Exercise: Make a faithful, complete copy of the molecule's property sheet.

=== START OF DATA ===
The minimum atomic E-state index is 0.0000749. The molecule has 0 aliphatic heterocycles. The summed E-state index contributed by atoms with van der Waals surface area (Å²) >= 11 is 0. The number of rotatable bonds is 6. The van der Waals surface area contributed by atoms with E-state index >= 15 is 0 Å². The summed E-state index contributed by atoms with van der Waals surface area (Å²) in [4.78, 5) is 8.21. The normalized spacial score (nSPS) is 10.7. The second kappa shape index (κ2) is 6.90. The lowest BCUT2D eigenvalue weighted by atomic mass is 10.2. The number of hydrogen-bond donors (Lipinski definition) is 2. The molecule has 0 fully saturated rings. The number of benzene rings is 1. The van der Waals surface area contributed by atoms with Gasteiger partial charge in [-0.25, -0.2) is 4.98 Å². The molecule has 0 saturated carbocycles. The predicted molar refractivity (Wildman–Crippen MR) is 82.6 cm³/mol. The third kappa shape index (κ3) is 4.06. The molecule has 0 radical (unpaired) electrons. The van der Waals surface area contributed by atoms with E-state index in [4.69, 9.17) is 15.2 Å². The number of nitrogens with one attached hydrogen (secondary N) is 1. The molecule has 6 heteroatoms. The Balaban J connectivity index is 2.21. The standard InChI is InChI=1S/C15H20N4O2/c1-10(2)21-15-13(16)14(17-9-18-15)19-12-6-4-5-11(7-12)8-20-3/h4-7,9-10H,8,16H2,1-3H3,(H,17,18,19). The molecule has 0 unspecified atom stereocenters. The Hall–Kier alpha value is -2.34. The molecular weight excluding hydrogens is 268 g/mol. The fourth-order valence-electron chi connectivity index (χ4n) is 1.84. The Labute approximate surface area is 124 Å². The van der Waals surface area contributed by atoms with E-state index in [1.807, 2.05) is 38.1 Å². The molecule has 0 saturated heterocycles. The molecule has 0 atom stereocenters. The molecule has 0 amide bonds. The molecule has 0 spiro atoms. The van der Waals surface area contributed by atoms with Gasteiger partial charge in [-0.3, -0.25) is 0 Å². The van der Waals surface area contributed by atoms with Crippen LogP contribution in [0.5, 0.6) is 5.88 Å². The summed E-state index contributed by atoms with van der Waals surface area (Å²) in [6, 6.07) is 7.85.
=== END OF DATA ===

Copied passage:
The minimum atomic E-state index is 0.0000749. The molecule has 0 aliphatic heterocycles. The summed E-state index contributed by atoms with van der Waals surface area (Å²) >= 11 is 0. The number of rotatable bonds is 6. The van der Waals surface area contributed by atoms with E-state index >= 15 is 0 Å². The summed E-state index contributed by atoms with van der Waals surface area (Å²) in [4.78, 5) is 8.21. The normalized spacial score (nSPS) is 10.7. The second kappa shape index (κ2) is 6.90. The lowest BCUT2D eigenvalue weighted by atomic mass is 10.2. The number of hydrogen-bond donors (Lipinski definition) is 2. The molecule has 0 fully saturated rings. The number of benzene rings is 1. The van der Waals surface area contributed by atoms with Gasteiger partial charge in [-0.25, -0.2) is 4.98 Å². The molecule has 0 saturated carbocycles. The predicted molar refractivity (Wildman–Crippen MR) is 82.6 cm³/mol. The third kappa shape index (κ3) is 4.06. The molecule has 0 radical (unpaired) electrons. The van der Waals surface area contributed by atoms with E-state index in [4.69, 9.17) is 15.2 Å². The number of nitrogens with one attached hydrogen (secondary N) is 1. The molecule has 6 heteroatoms. The Balaban J connectivity index is 2.21. The standard InChI is InChI=1S/C15H20N4O2/c1-10(2)21-15-13(16)14(17-9-18-15)19-12-6-4-5-11(7-12)8-20-3/h4-7,9-10H,8,16H2,1-3H3,(H,17,18,19). The molecule has 0 unspecified atom stereocenters. The Hall–Kier alpha value is -2.34. The molecular weight excluding hydrogens is 268 g/mol. The fourth-order valence-electron chi connectivity index (χ4n) is 1.84. The Labute approximate surface area is 124 Å². The van der Waals surface area contributed by atoms with E-state index in [1.807, 2.05) is 38.1 Å². The molecule has 0 saturated heterocycles. The molecule has 0 atom stereocenters. The molecule has 0 amide bonds. The molecule has 0 spiro atoms. The van der Waals surface area contributed by atoms with Gasteiger partial charge in [-0.3, -0.25) is 0 Å². The van der Waals surface area contributed by atoms with Crippen LogP contribution in [0.5, 0.6) is 5.88 Å². The summed E-state index contributed by atoms with van der Waals surface area (Å²) in [6, 6.07) is 7.85.